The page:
Bully-Free strategies discussed by Colorado teachers

bully1A large gathering of teachers from communities across Colorado had no trouble agreeing that bullying keeps students from putting forth their best efforts in school.

“As educators, our overall goal is to make sure our students are thriving and succeeding with their academics.  And we know that when there are barriers to learning, such as bullying, then success drops very dramatically and other risk factors increase,” said Jennifer Baker, a middle school counselor in Jefferson County.

“Bullying drastically impacts a student’s ability to learn,” said Theresa Kunis, a special education teacher in Loveland.  “When you’re emotionally upset or distraught about something, you’re not learning.”

But there’s less agreement in education circles about how to stop bullying from happening, or how to address bullying when it does happen.

“I’m really interested in learning a lot more about bullying,” said Kunis.  “I have a lot of playground duties and I’m really at a loss sometimes on how to reconcile these differences” between students.

Jake Schwab listens to issues at a table discusion

Jake Schwab listens to issues at a table discusion

“I think a lot of teachers see bullying happen, but they don’t really know how to go about stopping it,” said Jake Schwab, a middle school teacher in Commerce City.  “Conversations are happening now with people wanting to make a difference.”

Schwab, Kunis and Baker had hard conversations about student safety and respect in discussions facilitated by the National Education Associations’s Bullying and Sexual Harassment Intervention and Prevention Cadre.  The trainers held a two-day workshop for about 50 teachers at the Colorado Education Association in Denver.

“Students can’t learn if the environment doesn’t feel safe to them, and so their absentee rate goes up, their academic performance goes down,” said Diane Dradinski, a teacher from Gilbert, Ariz., who joined the cadre to help other teachers recognize the negative impact of bullying and sexual harassment in schools, and help them implement prevention programs.

“We find it’s not just the target, but that bystanders, a bigger, encompassing group, also are impacted by bullying behavior,” added Dradinski.  “They see this and they get intimidated by it.” 

bully2Dradinski said she makes the training personal around NEA’s campaign promise, ‘Bully-Free – It Starts With Me’.  After an opening day of exploring information through group activities, she challenged her class on the second day to develop action plans for their schools.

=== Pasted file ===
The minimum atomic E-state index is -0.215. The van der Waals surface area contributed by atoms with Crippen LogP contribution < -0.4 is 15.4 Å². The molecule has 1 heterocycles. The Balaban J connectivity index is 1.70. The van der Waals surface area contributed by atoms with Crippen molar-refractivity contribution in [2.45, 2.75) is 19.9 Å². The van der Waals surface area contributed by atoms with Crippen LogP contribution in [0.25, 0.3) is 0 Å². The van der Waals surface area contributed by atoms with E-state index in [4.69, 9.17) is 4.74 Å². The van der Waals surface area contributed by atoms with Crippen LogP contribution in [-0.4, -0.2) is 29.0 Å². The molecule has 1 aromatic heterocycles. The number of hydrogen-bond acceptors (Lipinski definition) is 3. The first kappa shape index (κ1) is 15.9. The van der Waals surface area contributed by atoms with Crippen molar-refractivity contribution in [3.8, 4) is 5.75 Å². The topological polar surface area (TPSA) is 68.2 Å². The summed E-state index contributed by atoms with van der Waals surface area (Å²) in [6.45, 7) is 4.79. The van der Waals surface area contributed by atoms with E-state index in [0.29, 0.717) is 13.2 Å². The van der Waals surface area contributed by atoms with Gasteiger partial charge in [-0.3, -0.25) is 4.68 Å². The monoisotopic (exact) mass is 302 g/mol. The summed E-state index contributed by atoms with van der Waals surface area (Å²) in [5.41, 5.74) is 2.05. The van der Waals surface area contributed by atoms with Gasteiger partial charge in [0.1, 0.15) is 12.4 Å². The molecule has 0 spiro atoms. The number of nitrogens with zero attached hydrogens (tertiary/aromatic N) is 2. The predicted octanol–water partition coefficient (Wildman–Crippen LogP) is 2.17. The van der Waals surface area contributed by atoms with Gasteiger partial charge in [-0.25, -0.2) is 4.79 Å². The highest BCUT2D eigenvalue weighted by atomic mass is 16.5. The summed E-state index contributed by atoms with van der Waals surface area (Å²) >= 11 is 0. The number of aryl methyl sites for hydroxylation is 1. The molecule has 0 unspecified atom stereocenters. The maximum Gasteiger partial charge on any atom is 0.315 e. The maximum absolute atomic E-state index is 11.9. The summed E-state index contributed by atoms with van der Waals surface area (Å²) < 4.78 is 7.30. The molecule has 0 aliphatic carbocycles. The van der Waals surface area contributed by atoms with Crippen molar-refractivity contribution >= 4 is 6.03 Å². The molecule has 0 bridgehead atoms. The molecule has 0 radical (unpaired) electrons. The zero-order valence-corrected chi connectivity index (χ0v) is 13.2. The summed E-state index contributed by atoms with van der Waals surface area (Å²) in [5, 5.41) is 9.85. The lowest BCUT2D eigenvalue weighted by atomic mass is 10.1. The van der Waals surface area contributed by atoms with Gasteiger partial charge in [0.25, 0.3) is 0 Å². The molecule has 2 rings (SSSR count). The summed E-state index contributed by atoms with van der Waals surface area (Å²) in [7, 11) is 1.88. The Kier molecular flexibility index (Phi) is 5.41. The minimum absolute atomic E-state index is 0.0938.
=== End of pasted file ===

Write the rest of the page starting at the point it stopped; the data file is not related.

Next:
“What are you going to commit to?  Are you going to commit to talking with your faculty?  Are you going to commit to taking a look at some policies?” Dradinski listed as possible action steps educators can take.  “We want them to make a personal commitment based on, ‘How are they going to impact the sites that they’re at to lessen the incidents of bullying and sexual harassment?”

bully4Kunis said the challenges presented by the training opened her eyes to many issues, such as the rise of bullying and sexual harassment done through cell phones and computers.

“I’d like to be better informed about what my district’s policies are, what the board’s policies are,” said Kunis.  “I know in fifth grade a lot of kids have cell phones.  I’ve really never considered what that means and what my school policy is in handling this.”

Schwab said he was looking forward to going back into his classroom with techniques to create a better learning environment where everybody feels safe.

“I want to raise the expectation of the school to where students know being a bully isn’t an acceptable behavior.”

Jennifer Baker listens to class discussion

Jennifer Baker listens to class discussion

Baker added she is “extremely grateful” that bullying has been brought to the forefront of concerns for Colorado educators.

“It’s no longer just about us teaching math and science in school, but about teaching character skills and character development in school as well so that kids can thrive academically.”

At the end of the training, the teacher’s took NEA’s Bully-Free Pledge.  Dradinski presents the pledge on a poster for teachers to hang in their classrooms “so it’s not just something I say, but I’m reminded of this commitment that I made.”

“It drives home the point that bullying is not just something happening in our building, or our district, or even just this state,” said Schwab.  “The fact that we’re bringing people in from out-of-state to help us with this is huge.”

CEA will assist the worshop participants as they present overviews of law, policies, and strategies in their schools to further prevent incidents of bullying and sexual harassment.

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